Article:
Compositional vector graphics in Scala / Scala.JS
Scala Other
Latest commit 76f1e6b Feb 21, 2017 @noelwelsh noelwelsh Speed and memory usage optimisations
Closes #41

Church-encode Renderable. Instead of representing renderable as another
intermediate form, incrementally render using a `Canvas`. This avoids allocation
of another intermediate representation. Convert the Java2D and SVG backends over
to this new representation.

Make calculation of bounding boxes stack safe, by shifting construction into
`Finalised` and memoizing each step.

Low-level optimisation of calculation of bounding boxes, to avoid allocation.

Add SandSpline example, which is a good testbed for optimisations. After
optimisation I am able to render SandSplines that are ~100% larger than before,
but still exhaust memory when `ofSize` is > ~2000. Further refactoring is needed
to avoid all intermediate structures, which should push down memory consumption
to an acceptable level.

Add some more tests.

Doodle: Compositional Graphics

Copyright 2015 Underscore.

A Scala library for compositional vector graphics, with a native back-end via Swing and Java2D, and an HTML SVG backend via Scala.js.

Distributed under the Apache 2.0 license.

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Using Doodle

You can use Doodle in your own project by importing the JARs published to our Bintray repository. The current release is 0.7.0. To use it add the following to your build.sbt:

scalaVersion := "2.11.8" // Doodle is compatible with Scala 2.11 only

resolvers += Resolver.bintrayRepo("underscoreio", "training")

libraryDependencies += "underscoreio" %% "doodle" % "0.7.0"

Alternatively you can git clone or download Doodle and use it directly from the SBT console. See the instructions below.


Creative Scala is currently the main documentation for Doodle. Creative Scala is a free introductory Scala ebook. Follow the link to download your copy from our web site.

Below we have a few tips to get you started.

Getting Started from SBT

  1. Start SBT:

    bash$ sbt
    > # This is the SBT prompt. Press Ctrl+D to quit to the OS.
  2. Start the console:

    > console
    scala> # This is the Scala prompt. Press Ctrl+D to quit to SBT.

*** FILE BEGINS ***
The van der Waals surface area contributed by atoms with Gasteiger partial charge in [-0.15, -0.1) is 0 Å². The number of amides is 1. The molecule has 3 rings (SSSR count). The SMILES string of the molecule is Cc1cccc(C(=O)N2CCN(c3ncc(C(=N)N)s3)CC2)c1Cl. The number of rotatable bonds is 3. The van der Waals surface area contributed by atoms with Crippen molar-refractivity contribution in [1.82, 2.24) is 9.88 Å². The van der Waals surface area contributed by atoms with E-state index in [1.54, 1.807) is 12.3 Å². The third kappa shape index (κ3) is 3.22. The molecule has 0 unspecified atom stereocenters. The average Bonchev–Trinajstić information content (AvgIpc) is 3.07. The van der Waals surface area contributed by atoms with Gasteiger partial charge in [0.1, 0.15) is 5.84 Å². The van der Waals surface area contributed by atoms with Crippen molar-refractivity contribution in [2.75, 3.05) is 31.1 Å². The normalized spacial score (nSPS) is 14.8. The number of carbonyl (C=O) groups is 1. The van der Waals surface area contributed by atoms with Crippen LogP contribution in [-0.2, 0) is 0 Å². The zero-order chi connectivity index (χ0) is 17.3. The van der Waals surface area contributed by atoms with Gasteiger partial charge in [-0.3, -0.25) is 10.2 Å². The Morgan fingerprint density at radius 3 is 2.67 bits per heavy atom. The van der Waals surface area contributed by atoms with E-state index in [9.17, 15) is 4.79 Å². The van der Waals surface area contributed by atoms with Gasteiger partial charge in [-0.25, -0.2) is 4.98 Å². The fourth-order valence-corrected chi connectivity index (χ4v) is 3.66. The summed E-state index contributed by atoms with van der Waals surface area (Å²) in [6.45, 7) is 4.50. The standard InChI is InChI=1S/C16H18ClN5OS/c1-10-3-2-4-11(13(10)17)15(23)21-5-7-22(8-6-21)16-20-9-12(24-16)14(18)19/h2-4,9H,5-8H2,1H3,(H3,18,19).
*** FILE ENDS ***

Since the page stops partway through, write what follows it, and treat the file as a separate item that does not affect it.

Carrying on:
3. Use Scala commands to draw a shape in a native window:

    scala> (circle(10) fillColor

    A window should appear containing a red circle.

  4. You can also save your masterpieces to a file.

    scala> (circle(10) fillColor[Png]("masterpiece.png")

    Doodle currently supports saving to PNG and PDF formats. Just alter the type parameter of save accordingly.

Drawing in the Browser

You can also draw Doodle pictures in the browser. The process is slightly different.

  1. Write your code in js/src/main/scala/Main.scala

  2. Start SBT:

    bash$ sbt
    > # This is the SBT prompt. Press Ctrl+D to quit to the OS.
  3. Compile the JS version:

    > fastOptJS
  4. Open your browser and point to http://localhost:12345/index.html to see an SVG version of the code.

Viewing the Examples

Doodle ships with a set of examples for each of the exercises in Creative Scala. See the shared/src/main/scala/doodle/examples directory for a complete list.

To view an example, simply run the sbt console, and draw the examples from there. For example:

bash$ sbt console

When the console is running, type

scala> Sierpinski.image.draw

Directory Structure

Source code is in the following directories:

 - shared / src / {main,test} / scala
 - jvm    / src / {main,test} / scala
 - js     / src / {main,test} / scala

SBT Commands

We provide three quick aliases for common commands:

> console   runs the console using the JVM codebase
> fastOptJS compiles the JS codebase
> test      runs the unit tests for both codebases


Doodle was written by Noel Welsh and Dave Gurnell with contributions from the contributors listed by Github.